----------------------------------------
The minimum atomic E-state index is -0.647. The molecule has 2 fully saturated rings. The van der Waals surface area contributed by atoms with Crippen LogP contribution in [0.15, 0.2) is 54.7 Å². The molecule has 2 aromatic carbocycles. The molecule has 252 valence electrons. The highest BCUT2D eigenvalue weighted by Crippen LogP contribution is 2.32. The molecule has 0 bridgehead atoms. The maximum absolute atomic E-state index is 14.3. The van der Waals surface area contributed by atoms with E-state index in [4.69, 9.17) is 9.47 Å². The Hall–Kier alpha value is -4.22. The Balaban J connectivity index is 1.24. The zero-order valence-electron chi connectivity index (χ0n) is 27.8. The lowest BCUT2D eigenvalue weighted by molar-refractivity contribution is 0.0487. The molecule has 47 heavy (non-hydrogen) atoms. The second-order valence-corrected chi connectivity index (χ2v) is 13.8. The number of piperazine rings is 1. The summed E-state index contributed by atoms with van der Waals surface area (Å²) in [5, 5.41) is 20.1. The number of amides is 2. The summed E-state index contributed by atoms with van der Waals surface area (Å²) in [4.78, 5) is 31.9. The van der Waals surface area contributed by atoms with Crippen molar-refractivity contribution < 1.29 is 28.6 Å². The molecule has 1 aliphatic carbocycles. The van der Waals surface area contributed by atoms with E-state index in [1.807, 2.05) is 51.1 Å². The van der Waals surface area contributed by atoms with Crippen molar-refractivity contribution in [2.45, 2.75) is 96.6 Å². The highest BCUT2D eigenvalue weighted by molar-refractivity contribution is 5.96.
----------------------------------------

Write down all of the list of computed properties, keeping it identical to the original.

The minimum atomic E-state index is -0.647. The molecule has 2 fully saturated rings. The van der Waals surface area contributed by atoms with Crippen LogP contribution in [0.15, 0.2) is 54.7 Å². The molecule has 2 aromatic carbocycles. The molecule has 252 valence electrons. The highest BCUT2D eigenvalue weighted by Crippen LogP contribution is 2.32. The molecule has 0 bridgehead atoms. The maximum absolute atomic E-state index is 14.3. The van der Waals surface area contributed by atoms with E-state index in [4.69, 9.17) is 9.47 Å². The Hall–Kier alpha value is -4.22. The Balaban J connectivity index is 1.24. The zero-order valence-electron chi connectivity index (χ0n) is 27.8. The lowest BCUT2D eigenvalue weighted by molar-refractivity contribution is 0.0487. The molecule has 47 heavy (non-hydrogen) atoms. The second-order valence-corrected chi connectivity index (χ2v) is 13.8. The number of piperazine rings is 1. The summed E-state index contributed by atoms with van der Waals surface area (Å²) in [5, 5.41) is 20.1. The number of amides is 2. The summed E-state index contributed by atoms with van der Waals surface area (Å²) in [4.78, 5) is 31.9. The van der Waals surface area contributed by atoms with Crippen molar-refractivity contribution < 1.29 is 28.6 Å². The molecule has 1 aliphatic carbocycles. The van der Waals surface area contributed by atoms with E-state index in [1.807, 2.05) is 51.1 Å². The van der Waals surface area contributed by atoms with Crippen molar-refractivity contribution in [2.45, 2.75) is 96.6 Å². The highest BCUT2D eigenvalue weighted by molar-refractivity contribution is 5.96.